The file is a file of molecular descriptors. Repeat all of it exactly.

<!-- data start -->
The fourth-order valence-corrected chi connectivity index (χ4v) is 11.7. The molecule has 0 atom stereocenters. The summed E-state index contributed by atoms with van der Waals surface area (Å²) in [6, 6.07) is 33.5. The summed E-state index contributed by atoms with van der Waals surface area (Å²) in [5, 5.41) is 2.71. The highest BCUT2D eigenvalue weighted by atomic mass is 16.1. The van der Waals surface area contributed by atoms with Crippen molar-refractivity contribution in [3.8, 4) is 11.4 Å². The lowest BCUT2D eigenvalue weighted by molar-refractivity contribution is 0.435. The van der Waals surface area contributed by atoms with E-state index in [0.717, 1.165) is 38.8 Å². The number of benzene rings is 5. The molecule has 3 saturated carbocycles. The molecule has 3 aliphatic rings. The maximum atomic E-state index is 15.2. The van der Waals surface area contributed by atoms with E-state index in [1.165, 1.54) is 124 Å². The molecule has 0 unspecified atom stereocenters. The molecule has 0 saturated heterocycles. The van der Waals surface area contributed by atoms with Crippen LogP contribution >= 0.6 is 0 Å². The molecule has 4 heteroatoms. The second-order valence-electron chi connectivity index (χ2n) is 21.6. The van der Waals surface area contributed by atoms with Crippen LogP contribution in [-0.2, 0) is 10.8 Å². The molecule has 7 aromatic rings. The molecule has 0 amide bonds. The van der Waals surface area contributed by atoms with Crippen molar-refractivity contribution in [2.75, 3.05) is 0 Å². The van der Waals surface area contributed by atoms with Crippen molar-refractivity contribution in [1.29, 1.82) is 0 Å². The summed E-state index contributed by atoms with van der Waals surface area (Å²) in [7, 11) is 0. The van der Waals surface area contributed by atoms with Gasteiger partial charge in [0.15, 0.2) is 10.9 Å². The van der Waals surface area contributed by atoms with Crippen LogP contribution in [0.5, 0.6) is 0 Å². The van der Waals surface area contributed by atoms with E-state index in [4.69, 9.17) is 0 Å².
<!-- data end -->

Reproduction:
The fourth-order valence-corrected chi connectivity index (χ4v) is 11.7. The molecule has 0 atom stereocenters. The summed E-state index contributed by atoms with van der Waals surface area (Å²) in [6, 6.07) is 33.5. The summed E-state index contributed by atoms with van der Waals surface area (Å²) in [5, 5.41) is 2.71. The highest BCUT2D eigenvalue weighted by atomic mass is 16.1. The van der Waals surface area contributed by atoms with Crippen molar-refractivity contribution in [3.8, 4) is 11.4 Å². The lowest BCUT2D eigenvalue weighted by molar-refractivity contribution is 0.435. The van der Waals surface area contributed by atoms with E-state index in [0.717, 1.165) is 38.8 Å². The number of benzene rings is 5. The molecule has 3 saturated carbocycles. The molecule has 3 aliphatic rings. The maximum atomic E-state index is 15.2. The van der Waals surface area contributed by atoms with E-state index in [1.165, 1.54) is 124 Å². The molecule has 0 unspecified atom stereocenters. The molecule has 0 saturated heterocycles. The van der Waals surface area contributed by atoms with Crippen LogP contribution >= 0.6 is 0 Å². The molecule has 4 heteroatoms. The second-order valence-electron chi connectivity index (χ2n) is 21.6. The van der Waals surface area contributed by atoms with Crippen LogP contribution in [-0.2, 0) is 10.8 Å². The molecule has 7 aromatic rings. The molecule has 0 amide bonds. The van der Waals surface area contributed by atoms with Crippen molar-refractivity contribution in [2.75, 3.05) is 0 Å². The van der Waals surface area contributed by atoms with Crippen molar-refractivity contribution in [1.29, 1.82) is 0 Å². The summed E-state index contributed by atoms with van der Waals surface area (Å²) in [7, 11) is 0. The van der Waals surface area contributed by atoms with Gasteiger partial charge in [0.15, 0.2) is 10.9 Å². The van der Waals surface area contributed by atoms with Crippen LogP contribution in [0.5, 0.6) is 0 Å². The van der Waals surface area contributed by atoms with E-state index in [4.69, 9.17) is 0 Å².